Born in Belfast, Northern Ireland, Maxine’s career began over 40 years ago first in newspapers and then in broadcasting at BBC Northern Ireland before moving to Ulster Television and ITN in London.
When Sky News began in 1988 she was appointed Ireland Correspondent returning to Northern Ireland during a turbulent period in The Troubles. She reported on the violence of bombings and shootings as well as political and economic progress north and south of the Irish border.
In 1990 she moved to Tokyo as the Asian News Editor for Reuters TV covering the assassination of Rajiv Ghandi, elections in India, Pakistan and Malaysia and the first Asian Games in China among many other major stories. She also reported from the Falkland Islands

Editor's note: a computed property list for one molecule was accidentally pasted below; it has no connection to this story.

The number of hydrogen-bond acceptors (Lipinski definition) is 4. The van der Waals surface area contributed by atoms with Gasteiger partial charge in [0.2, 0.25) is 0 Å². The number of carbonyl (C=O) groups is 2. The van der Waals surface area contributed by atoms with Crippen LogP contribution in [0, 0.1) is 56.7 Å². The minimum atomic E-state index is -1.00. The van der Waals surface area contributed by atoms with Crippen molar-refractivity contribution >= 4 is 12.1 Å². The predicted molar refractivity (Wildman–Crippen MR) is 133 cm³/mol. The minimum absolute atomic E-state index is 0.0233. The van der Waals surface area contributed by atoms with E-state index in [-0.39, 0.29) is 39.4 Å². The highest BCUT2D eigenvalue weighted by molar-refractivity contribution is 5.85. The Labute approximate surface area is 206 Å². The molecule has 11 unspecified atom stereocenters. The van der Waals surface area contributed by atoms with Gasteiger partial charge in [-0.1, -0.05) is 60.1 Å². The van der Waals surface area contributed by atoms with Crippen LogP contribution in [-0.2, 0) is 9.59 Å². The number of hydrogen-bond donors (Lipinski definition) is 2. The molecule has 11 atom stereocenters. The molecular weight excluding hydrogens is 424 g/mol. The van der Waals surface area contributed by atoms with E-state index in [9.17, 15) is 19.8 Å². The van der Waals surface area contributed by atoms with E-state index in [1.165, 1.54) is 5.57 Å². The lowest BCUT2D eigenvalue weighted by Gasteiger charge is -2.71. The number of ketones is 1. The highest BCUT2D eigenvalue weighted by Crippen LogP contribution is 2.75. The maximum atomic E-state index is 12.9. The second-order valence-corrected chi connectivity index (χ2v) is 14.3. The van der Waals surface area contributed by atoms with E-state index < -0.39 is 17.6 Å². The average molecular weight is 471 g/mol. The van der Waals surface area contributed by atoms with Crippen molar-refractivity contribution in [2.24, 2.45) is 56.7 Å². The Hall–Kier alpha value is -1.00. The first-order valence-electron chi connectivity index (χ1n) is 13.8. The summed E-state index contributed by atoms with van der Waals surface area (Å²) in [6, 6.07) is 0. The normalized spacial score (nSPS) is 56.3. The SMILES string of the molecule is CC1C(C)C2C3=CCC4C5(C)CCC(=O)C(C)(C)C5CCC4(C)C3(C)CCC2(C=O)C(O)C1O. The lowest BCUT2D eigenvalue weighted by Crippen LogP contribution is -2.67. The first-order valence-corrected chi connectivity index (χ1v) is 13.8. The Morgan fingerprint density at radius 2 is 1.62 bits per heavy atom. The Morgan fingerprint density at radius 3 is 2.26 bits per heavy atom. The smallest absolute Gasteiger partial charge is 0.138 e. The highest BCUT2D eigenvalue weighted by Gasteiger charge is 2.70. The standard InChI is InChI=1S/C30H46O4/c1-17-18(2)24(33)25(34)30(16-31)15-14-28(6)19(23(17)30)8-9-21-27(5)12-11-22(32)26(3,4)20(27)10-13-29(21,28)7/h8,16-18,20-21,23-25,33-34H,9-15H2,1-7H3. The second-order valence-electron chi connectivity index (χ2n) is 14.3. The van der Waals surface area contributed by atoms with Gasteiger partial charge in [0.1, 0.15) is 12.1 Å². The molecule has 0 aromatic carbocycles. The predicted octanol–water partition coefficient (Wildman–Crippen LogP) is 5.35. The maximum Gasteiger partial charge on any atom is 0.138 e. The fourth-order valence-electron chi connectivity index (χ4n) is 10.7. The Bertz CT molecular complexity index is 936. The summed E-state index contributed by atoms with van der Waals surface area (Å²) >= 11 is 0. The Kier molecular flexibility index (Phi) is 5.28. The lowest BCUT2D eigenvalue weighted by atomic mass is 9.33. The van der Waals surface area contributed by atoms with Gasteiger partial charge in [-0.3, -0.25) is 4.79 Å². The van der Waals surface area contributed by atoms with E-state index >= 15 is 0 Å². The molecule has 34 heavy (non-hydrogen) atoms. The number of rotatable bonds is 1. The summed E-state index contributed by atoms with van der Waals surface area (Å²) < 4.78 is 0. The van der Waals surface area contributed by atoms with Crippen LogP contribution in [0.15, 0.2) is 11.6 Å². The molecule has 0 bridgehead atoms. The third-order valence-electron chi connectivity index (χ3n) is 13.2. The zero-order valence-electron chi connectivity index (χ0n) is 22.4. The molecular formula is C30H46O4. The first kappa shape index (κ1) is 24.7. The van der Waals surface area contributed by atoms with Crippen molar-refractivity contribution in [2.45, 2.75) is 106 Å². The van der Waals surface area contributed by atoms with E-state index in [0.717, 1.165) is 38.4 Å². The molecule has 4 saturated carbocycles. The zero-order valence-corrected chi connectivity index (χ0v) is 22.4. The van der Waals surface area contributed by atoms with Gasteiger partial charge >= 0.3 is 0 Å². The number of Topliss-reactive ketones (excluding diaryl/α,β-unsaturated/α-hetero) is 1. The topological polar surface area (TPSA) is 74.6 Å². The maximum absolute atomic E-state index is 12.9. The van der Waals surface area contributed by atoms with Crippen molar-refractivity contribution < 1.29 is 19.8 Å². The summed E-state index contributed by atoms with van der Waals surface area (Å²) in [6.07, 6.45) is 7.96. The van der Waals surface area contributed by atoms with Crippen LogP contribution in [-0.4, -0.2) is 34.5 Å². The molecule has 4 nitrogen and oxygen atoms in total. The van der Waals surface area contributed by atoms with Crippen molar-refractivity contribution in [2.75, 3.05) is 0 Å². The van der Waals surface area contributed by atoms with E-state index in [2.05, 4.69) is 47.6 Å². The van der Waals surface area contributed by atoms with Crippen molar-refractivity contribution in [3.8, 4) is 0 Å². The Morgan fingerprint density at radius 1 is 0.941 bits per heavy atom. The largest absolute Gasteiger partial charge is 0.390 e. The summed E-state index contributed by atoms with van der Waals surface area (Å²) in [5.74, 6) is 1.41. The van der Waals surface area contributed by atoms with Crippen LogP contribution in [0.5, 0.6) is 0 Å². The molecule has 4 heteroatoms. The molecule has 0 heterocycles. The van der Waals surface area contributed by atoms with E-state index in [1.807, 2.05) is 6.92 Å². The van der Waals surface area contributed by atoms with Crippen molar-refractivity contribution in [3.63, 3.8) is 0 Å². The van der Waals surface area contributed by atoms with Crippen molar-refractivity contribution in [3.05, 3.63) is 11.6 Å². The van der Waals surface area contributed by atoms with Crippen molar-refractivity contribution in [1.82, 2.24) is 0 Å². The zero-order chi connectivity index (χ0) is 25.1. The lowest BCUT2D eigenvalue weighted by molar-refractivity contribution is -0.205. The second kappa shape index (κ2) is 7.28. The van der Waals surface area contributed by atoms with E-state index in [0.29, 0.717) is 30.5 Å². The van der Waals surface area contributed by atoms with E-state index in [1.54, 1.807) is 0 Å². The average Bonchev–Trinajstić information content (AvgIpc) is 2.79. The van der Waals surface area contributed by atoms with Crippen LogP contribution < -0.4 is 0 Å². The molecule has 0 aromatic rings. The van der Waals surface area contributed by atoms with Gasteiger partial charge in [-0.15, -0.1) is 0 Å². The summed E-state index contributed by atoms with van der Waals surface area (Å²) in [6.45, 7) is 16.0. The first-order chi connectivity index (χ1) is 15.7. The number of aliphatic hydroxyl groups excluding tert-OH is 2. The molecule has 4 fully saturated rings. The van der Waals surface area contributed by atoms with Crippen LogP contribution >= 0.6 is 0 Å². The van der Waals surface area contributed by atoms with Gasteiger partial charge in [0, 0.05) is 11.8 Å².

In October 1992 she became Washington Correspondent for the British breakfast television station GMTV when it launched and reported from the United States for four years including coverage of the Waco siege, the Oklahoma Bomb, OJ Simpson and the Clinton Presidency.
On returning to the BBC in London in 1996 she worked for Radio 4 and became an anchor on BBC World TV where she presented single handedly throughout the night when Princess Diana died. This was broadcast live across the world.
She then moved to the BBC News Channel when it launched and as one of the main anchors. She also anchored the BBC One national news bulletins, BBC Breakfast and Dateline London, a live current affairs discussion programme.
Maxine has received several awards for her work – two from the American Committee for Excellence in Journalism and one from Lincoln University School of Journalism, USA, for foreign coverage of American affairs.